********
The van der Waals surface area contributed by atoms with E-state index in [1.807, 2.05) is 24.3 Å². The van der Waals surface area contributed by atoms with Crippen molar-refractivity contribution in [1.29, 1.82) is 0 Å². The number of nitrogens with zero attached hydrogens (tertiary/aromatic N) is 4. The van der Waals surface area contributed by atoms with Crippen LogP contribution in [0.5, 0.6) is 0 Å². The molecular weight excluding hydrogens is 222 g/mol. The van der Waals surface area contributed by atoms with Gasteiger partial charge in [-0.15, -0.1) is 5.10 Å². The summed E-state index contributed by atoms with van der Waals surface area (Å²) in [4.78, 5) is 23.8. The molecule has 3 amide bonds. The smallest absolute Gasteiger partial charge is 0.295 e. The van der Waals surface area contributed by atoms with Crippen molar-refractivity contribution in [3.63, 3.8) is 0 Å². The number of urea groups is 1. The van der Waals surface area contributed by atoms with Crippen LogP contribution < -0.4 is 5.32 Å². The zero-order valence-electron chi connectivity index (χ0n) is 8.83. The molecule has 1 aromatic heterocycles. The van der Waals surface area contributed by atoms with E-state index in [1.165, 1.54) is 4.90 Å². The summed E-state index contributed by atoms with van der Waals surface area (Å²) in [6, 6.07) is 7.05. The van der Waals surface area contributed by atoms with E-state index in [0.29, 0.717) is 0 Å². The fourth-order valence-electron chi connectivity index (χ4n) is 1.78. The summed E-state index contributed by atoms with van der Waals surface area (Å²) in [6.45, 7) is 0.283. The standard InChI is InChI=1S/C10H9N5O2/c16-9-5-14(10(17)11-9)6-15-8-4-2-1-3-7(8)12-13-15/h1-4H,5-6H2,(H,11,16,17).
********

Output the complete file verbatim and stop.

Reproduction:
The van der Waals surface area contributed by atoms with E-state index in [1.807, 2.05) is 24.3 Å². The van der Waals surface area contributed by atoms with Crippen molar-refractivity contribution in [1.29, 1.82) is 0 Å². The number of nitrogens with zero attached hydrogens (tertiary/aromatic N) is 4. The van der Waals surface area contributed by atoms with Crippen LogP contribution in [0.5, 0.6) is 0 Å². The molecular weight excluding hydrogens is 222 g/mol. The van der Waals surface area contributed by atoms with Gasteiger partial charge in [-0.15, -0.1) is 5.10 Å². The summed E-state index contributed by atoms with van der Waals surface area (Å²) in [4.78, 5) is 23.8. The molecule has 3 amide bonds. The smallest absolute Gasteiger partial charge is 0.295 e. The van der Waals surface area contributed by atoms with Crippen molar-refractivity contribution in [3.63, 3.8) is 0 Å². The number of urea groups is 1. The van der Waals surface area contributed by atoms with Crippen LogP contribution < -0.4 is 5.32 Å². The zero-order valence-electron chi connectivity index (χ0n) is 8.83. The molecule has 1 aromatic heterocycles. The van der Waals surface area contributed by atoms with E-state index in [1.165, 1.54) is 4.90 Å². The summed E-state index contributed by atoms with van der Waals surface area (Å²) in [6, 6.07) is 7.05. The van der Waals surface area contributed by atoms with E-state index in [0.29, 0.717) is 0 Å². The fourth-order valence-electron chi connectivity index (χ4n) is 1.78. The summed E-state index contributed by atoms with van der Waals surface area (Å²) in [6.45, 7) is 0.283. The standard InChI is InChI=1S/C10H9N5O2/c16-9-5-14(10(17)11-9)6-15-8-4-2-1-3-7(8)12-13-15/h1-4H,5-6H2,(H,11,16,17).